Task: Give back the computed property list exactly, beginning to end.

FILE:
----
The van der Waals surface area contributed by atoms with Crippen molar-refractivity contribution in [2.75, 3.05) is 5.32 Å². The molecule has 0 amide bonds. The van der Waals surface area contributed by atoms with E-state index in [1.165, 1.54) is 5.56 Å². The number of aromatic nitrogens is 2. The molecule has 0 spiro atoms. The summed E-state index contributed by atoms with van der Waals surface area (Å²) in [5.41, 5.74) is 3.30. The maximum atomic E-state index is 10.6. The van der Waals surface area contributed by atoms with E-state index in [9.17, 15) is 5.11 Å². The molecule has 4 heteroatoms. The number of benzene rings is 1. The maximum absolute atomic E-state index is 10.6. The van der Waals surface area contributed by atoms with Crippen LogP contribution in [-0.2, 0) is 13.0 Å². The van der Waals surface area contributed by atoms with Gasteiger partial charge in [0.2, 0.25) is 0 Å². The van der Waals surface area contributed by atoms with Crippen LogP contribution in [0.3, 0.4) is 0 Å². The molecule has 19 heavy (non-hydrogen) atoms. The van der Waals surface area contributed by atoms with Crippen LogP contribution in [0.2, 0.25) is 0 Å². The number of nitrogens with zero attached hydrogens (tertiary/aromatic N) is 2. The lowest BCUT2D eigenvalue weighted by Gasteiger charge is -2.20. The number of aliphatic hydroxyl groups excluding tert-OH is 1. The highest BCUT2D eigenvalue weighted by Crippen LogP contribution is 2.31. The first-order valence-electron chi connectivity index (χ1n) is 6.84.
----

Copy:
The van der Waals surface area contributed by atoms with Crippen molar-refractivity contribution in [2.75, 3.05) is 5.32 Å². The molecule has 0 amide bonds. The van der Waals surface area contributed by atoms with E-state index in [1.165, 1.54) is 5.56 Å². The number of aromatic nitrogens is 2. The molecule has 0 spiro atoms. The summed E-state index contributed by atoms with van der Waals surface area (Å²) in [5.41, 5.74) is 3.30. The maximum atomic E-state index is 10.6. The van der Waals surface area contributed by atoms with E-state index in [9.17, 15) is 5.11 Å². The molecule has 4 heteroatoms. The number of benzene rings is 1. The maximum absolute atomic E-state index is 10.6. The van der Waals surface area contributed by atoms with Crippen LogP contribution in [-0.2, 0) is 13.0 Å². The van der Waals surface area contributed by atoms with Gasteiger partial charge in [0.2, 0.25) is 0 Å². The van der Waals surface area contributed by atoms with Crippen LogP contribution in [0.3, 0.4) is 0 Å². The molecule has 19 heavy (non-hydrogen) atoms. The van der Waals surface area contributed by atoms with Crippen LogP contribution in [0.2, 0.25) is 0 Å². The number of nitrogens with zero attached hydrogens (tertiary/aromatic N) is 2. The lowest BCUT2D eigenvalue weighted by Gasteiger charge is -2.20. The number of aliphatic hydroxyl groups excluding tert-OH is 1. The highest BCUT2D eigenvalue weighted by Crippen LogP contribution is 2.31. The first-order valence-electron chi connectivity index (χ1n) is 6.84.